Nike Method putters have been around since 2009, but the Nike Method Core putter puts a new twist on the Tour-proven Method’s technology. The pros have used various models of the original Nike Method putter to win several majors and numerous other tournaments, so you might be wondering how the technology could be improved.
Well, this putter isn’t really meant to improve the original version’s technology – but it is intended to make the technology more affordable. The original Nike Method putters cost around $250. Now, price doesn’t really matter to the pros because they usually get all their golf clubs and other equipment for free. But a $250 price tag can deter a lot of us “regular” folks. At a much more affordable retail price of $130, the Nike Method Core putter makes the Method technology available to just about everyone.
So, did Nike make any compromises in performance or quality when it created this less expensive putter? Or would one of these putters make a fine addition to your bag? Read our review below to see what we think.
The hallmark of the original Nike Method putter face is what Nike calls “Polymetal Groove Technology.” You can think of this technology as being two sets of face grooves – a set of soft polymer face grooves that raise the launch angle, and a set of secondary metal face grooves that promote a fast forward roll. The intention is to provide the same launch angle as other putters despite a loft that’s two degrees lower to reduce skidding and promote stability and distance control. Nike must be onto something, because the original Method putters have been very successful on Tour.
Polymetal Groove Technology is also the hallmark of the Nike Method Core putter – with some significant differences (understandable, since the Method Core does cost $120 less than the original version). To begin with, the head of the original Method putter is made from precision-milled stainless steel, while a Nike Method Core putter head is cast steel. And, the polymer grooves on the original version are on the face itself (direct-injected, no insert), but they’re built into a red aluminum face insert on the Core models. Despite the differences in how it’s created, the technology is essentially the same in both models: the upper portions of the grooves are partially filled with polymer to provide a soft feel, but the unfilled lower portions "grab" the ball to start it rolling quickly.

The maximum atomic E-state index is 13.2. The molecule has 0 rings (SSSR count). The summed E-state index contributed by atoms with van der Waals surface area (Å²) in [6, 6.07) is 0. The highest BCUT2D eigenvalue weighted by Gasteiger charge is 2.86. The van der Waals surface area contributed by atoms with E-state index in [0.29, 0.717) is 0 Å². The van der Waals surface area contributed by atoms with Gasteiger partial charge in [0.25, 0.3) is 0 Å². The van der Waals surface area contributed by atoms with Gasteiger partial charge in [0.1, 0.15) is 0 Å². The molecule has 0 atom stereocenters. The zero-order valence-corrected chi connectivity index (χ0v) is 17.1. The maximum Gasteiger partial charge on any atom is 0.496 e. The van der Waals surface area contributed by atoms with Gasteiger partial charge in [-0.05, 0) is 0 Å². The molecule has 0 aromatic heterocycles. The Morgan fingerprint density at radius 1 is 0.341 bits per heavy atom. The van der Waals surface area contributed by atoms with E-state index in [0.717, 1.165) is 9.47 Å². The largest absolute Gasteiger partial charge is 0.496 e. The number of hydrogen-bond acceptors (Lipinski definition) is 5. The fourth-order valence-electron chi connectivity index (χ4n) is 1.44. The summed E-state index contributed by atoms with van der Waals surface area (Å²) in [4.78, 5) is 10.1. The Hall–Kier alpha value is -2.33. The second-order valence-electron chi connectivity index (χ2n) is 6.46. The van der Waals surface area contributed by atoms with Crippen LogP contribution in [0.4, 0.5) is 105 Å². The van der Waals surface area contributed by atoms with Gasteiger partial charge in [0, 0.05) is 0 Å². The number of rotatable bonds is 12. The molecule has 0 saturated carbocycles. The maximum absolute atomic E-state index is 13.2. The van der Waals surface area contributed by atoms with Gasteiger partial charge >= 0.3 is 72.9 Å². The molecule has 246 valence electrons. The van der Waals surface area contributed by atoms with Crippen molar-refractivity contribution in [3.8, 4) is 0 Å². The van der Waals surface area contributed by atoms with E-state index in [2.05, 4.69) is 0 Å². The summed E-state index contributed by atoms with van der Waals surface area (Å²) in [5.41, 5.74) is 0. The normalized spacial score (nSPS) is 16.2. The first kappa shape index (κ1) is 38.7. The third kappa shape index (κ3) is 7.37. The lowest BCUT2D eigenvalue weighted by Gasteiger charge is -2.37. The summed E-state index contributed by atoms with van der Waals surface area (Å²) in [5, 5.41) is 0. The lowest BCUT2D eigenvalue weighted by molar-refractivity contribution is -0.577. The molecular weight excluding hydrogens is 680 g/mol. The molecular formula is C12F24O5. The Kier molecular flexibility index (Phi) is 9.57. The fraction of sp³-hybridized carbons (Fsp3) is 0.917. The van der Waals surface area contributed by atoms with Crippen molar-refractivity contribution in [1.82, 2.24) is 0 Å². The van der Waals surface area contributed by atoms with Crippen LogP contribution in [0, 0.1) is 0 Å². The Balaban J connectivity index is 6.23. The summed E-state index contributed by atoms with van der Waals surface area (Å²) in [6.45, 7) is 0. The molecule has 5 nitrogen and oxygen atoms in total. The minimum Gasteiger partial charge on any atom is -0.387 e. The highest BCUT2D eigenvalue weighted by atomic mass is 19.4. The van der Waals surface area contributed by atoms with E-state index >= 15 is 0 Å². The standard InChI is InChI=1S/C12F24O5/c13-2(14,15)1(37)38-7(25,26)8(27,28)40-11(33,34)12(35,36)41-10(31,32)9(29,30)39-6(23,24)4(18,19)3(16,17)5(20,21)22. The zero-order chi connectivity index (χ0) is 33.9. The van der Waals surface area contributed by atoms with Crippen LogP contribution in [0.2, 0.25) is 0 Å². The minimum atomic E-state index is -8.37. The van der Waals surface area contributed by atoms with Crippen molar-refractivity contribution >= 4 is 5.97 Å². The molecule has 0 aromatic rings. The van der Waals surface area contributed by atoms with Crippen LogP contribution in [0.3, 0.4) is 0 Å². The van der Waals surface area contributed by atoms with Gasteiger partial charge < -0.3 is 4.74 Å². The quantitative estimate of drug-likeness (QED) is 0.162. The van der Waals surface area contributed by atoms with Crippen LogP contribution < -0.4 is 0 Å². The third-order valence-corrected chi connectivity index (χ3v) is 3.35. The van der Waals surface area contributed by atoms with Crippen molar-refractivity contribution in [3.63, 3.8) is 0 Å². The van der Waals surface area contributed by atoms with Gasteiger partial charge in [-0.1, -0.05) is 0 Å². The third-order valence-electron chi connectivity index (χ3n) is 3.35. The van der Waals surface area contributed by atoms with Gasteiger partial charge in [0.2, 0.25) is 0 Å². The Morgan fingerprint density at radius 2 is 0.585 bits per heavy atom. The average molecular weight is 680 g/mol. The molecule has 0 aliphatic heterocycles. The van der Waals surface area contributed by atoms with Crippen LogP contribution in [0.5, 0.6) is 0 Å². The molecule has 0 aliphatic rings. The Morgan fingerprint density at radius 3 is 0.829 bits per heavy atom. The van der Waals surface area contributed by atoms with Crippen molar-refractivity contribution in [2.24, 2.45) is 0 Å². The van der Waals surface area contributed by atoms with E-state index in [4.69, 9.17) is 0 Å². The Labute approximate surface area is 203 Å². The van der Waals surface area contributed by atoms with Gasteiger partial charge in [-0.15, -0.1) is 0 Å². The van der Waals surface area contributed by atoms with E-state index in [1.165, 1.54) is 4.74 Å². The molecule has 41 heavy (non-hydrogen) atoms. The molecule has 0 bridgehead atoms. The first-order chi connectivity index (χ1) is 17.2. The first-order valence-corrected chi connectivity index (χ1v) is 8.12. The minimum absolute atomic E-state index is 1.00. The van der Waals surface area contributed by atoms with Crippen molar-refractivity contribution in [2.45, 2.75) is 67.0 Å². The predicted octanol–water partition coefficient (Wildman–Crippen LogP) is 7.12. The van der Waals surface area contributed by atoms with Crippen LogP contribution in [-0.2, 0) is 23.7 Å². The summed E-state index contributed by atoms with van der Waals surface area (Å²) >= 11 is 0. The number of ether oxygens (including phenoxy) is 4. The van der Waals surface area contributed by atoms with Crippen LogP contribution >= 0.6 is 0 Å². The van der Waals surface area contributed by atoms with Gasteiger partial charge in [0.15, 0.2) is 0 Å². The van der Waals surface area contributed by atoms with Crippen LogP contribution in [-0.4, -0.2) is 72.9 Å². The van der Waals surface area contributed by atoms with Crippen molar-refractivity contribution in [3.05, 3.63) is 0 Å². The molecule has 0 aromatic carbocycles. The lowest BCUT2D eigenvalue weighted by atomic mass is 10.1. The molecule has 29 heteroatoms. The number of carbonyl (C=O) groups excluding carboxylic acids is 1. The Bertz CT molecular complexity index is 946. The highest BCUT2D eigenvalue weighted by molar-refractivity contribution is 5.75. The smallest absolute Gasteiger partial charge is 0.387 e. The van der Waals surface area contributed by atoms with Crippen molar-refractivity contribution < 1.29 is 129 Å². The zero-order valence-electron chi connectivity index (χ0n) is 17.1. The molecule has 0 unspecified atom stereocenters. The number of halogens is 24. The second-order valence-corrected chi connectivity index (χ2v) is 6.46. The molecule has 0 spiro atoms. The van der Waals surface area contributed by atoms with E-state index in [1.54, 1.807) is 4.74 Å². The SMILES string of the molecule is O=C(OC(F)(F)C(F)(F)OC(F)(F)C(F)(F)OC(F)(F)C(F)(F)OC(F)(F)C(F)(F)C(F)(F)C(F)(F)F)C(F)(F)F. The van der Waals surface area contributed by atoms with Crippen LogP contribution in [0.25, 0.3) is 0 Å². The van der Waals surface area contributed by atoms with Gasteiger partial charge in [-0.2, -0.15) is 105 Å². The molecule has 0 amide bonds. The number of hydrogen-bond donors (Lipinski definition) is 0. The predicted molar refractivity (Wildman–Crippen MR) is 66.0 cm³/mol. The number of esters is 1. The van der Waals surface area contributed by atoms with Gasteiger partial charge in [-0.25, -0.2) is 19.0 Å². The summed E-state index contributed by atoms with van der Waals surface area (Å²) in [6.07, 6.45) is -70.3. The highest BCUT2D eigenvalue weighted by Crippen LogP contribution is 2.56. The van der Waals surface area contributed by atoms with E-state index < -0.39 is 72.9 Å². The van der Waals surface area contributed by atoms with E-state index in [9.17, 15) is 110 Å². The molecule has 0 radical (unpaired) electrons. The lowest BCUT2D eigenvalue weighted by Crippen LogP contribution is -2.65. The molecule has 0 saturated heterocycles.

The face insert of the putter does provide a couple of advantages over the original model’s design. In addition to lowering the price of the club because it’s a cheaper manufacturing process, the face insert allows the Polymer Groove Technology to be used on a wider range of head shapes in the Method Core. As a result, there are five versions of this putter – three different blade-style putters, a full mallet and a mid-mallet.
I like the looks and feel of the original Nike Method putters more than the Nike Method Core putter I tested (the MC-4i mid-mallet). There’s something about the red on the face insert that I just don’t care for – the contrast between it and the rest of the face is too noticeable for my tastes. You might like it, though, and it does add a touch of panache. I also thought the feel of the Nike Method Core putter was a bit softer compared to the original model. I did like the Core’s dark brushed-nickel finish.
The MC-4i model I tested was a center-shafted, face-balanced mid-mallet. I’ve always loved center-shafted putters because my putting stroke is essentially straight back-and-through, with virtually no arcing. The head has an attractive shape that definitely appeals to my eye.
It put a smooth roll on the ball, although I have to admit I was playing really well that day and shot a 73. Or maybe I shot the 73 because I was rolling the ball purely. Who really knows what makes a given round better than some of the others? At any rate, there wasn’t any skipping or hopping with the Nike Method Core putter – the ball hugged the greens nicely and tracked straight and true down the line. Distance control was excellent, especially considering I was playing an unfamiliar putter.
The Bottom Line: Overall, I felt that the Nike Method Core putter rolled the ball consistently, accurately and smoothly. That’s all anyone can ask for in a putter. Apparently there’s something to the company’s Polymer Groove Technology, and despite being almost half the price, I liked the Method Core almost as much as I liked the original milled version of the Method putter. Nike deserves kudos for making its Tour-proven technology more affordable and therefore more accessible to us “regular Joes and Janes.”